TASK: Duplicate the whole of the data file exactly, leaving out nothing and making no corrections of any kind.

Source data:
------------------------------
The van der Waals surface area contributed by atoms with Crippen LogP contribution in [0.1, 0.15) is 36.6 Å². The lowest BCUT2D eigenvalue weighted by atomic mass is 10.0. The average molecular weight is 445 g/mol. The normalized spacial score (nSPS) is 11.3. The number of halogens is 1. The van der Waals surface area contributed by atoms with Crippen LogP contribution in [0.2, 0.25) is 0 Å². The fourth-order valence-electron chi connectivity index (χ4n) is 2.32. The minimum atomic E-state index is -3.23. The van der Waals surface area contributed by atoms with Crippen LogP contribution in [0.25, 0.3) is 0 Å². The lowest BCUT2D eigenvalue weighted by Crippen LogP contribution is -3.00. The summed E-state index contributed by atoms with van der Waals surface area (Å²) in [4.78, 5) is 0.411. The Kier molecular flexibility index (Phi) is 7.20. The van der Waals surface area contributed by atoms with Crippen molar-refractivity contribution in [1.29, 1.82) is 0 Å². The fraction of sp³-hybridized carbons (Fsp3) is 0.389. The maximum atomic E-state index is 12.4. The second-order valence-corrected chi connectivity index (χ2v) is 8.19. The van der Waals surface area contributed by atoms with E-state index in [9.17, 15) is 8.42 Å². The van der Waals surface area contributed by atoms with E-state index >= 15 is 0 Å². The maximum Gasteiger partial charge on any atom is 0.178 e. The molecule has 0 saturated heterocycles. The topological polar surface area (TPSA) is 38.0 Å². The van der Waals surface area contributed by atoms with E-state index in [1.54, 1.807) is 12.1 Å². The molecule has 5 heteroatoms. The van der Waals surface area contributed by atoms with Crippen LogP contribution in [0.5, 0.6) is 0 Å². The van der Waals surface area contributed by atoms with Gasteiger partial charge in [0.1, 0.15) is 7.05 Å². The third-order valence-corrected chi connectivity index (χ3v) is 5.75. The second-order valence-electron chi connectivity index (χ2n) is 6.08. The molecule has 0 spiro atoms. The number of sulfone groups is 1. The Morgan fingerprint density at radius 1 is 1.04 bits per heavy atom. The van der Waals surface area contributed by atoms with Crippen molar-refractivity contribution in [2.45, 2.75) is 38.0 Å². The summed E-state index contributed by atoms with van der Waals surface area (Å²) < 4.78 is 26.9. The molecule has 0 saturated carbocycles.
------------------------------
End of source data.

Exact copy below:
The van der Waals surface area contributed by atoms with Crippen LogP contribution in [0.1, 0.15) is 36.6 Å². The lowest BCUT2D eigenvalue weighted by atomic mass is 10.0. The average molecular weight is 445 g/mol. The normalized spacial score (nSPS) is 11.3. The number of halogens is 1. The van der Waals surface area contributed by atoms with Crippen LogP contribution in [0.2, 0.25) is 0 Å². The fourth-order valence-electron chi connectivity index (χ4n) is 2.32. The minimum atomic E-state index is -3.23. The van der Waals surface area contributed by atoms with Crippen LogP contribution in [0.25, 0.3) is 0 Å². The lowest BCUT2D eigenvalue weighted by Crippen LogP contribution is -3.00. The summed E-state index contributed by atoms with van der Waals surface area (Å²) in [4.78, 5) is 0.411. The Kier molecular flexibility index (Phi) is 7.20. The van der Waals surface area contributed by atoms with Crippen molar-refractivity contribution in [1.29, 1.82) is 0 Å². The fraction of sp³-hybridized carbons (Fsp3) is 0.389. The maximum atomic E-state index is 12.4. The second-order valence-corrected chi connectivity index (χ2v) is 8.19. The van der Waals surface area contributed by atoms with E-state index in [9.17, 15) is 8.42 Å². The van der Waals surface area contributed by atoms with E-state index >= 15 is 0 Å². The maximum Gasteiger partial charge on any atom is 0.178 e. The molecule has 0 saturated heterocycles. The topological polar surface area (TPSA) is 38.0 Å². The van der Waals surface area contributed by atoms with E-state index in [1.54, 1.807) is 12.1 Å². The molecule has 5 heteroatoms. The van der Waals surface area contributed by atoms with Crippen LogP contribution in [0.5, 0.6) is 0 Å². The van der Waals surface area contributed by atoms with Gasteiger partial charge in [0.1, 0.15) is 7.05 Å². The third-order valence-corrected chi connectivity index (χ3v) is 5.75. The second-order valence-electron chi connectivity index (χ2n) is 6.08. The molecule has 0 spiro atoms. The number of sulfone groups is 1. The Morgan fingerprint density at radius 1 is 1.04 bits per heavy atom. The van der Waals surface area contributed by atoms with Crippen molar-refractivity contribution in [2.45, 2.75) is 38.0 Å². The summed E-state index contributed by atoms with van der Waals surface area (Å²) < 4.78 is 26.9. The molecule has 0 saturated carbocycles.